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Dead Lucky: Life after Death on Mount Everest – Lincoln Hall

23 February 2016

A friend of mine brought in several books the other day and we made a trade. He got a book on creativity, and I got a couple for the shop and one for my Everest shelf in my personal library.

I think he suspected that’s where this one would end up.

You see, Peter always comes into the shop when I’m unpacking an interesting lot; he must smell them as he walks past the door. He comes straight to my desk, picks up the choicest item (to my mind), and says, “How much is this one, Elizabeth?” and I respond, “I’m sorry Peter. <add put-off excuse here>” Once he even got tetchy with me.  I do feel really badly to be denying him a great read. But my selfish streak is more powerful. It’s the collector in me. And I do love my polar exploration and mountaineering books. I really am sorry, Peter.

I like to think this book was his way of saying, “I understand.” LOL Maybe he was saying thank you because I finally let go and sold him one from my Antarctic collection.

I have a particular fascination for Everest, so Dead Lucky got a bump up my reading list – right to the top. And it didn’t disappoint.

Dead LuckyLincoln Hall was part of a pioneering Australian Everest expedition in 1984. The expedition had a bittersweet ending for him: he was the only one of who didn’t summit. He got on with his life, of course, climbing other great mountains, getting married and starting a family, becoming an author and the editor of an Outdoor Australia magazine, and so on. Always tugging at his subconscious, though, was the summit of the world’s highest peak. Deep down, Hall still craved the view from the Top of the World. To be able to say, “Yes, I climbed Everest,” and then, “Yes, I did make the summit!”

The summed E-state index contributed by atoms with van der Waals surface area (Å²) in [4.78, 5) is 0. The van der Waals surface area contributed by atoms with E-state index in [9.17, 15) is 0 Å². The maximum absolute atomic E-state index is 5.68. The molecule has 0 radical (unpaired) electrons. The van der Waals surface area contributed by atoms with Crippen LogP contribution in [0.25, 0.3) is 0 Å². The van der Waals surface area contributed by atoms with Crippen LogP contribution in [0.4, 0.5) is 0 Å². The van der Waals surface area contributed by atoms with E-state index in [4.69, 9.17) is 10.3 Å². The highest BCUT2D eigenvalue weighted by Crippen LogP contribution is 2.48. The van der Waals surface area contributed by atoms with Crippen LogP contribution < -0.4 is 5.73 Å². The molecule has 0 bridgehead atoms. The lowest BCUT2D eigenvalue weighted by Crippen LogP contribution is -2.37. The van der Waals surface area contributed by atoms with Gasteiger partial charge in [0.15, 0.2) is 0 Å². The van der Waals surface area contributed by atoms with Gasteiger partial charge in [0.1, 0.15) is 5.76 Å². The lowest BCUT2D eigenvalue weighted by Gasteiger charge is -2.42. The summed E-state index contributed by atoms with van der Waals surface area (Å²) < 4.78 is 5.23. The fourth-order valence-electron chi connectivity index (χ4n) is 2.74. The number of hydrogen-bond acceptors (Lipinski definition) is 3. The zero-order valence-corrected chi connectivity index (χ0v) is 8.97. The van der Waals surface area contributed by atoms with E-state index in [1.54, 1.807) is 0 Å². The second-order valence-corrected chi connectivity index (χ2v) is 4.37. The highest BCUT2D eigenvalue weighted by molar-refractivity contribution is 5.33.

His opportunity came with a 2006 expedition, as a cameraman filming the ascent of a teen who hoped to become the youngest ever to summit. He answered the call, even though he really didn’t feel that he was as prepared as he should be.

There are several things I really like about this book. Reading it, I felt more like a friend talking to Lincoln about the whole experience of climbing. He shares his concerns about his readiness, his rationale, his family, his hallucinations on the mountain, his insecurity over the effect of his words and actions on others while he suffered the effects of cerebral edema, how his beliefs came into play and affected his survival…. He is frank. Readers become a part of the experience, perhaps feeling a little off balance at times but never to the point that we are overwhelmed. The harsh reality of climbing in the Death Zone is there. Fortunately, we have a good guide we can trust, very much like Lincoln Hall himself did.

There are betrayals both real and perceived in this story, too, some of which are resolved, others that Hall understands he will never understand. He accepts that and walks away from them. That latter response was one that took a strength of character not surprising, perhaps, in one who has survived something no other climber ever has. Any one of the four conditions he suffered from should have killed him. In fact, he was believed to be, and abandoned as, dead above 28,000 feet. Lincoln Hall’s response to betrayal, more than anything else in the book, has given me a lesson I will be thinking about for some time, all the more so because it wasn’t intended as a lesson, just as a statement of how he coped with what happened to him.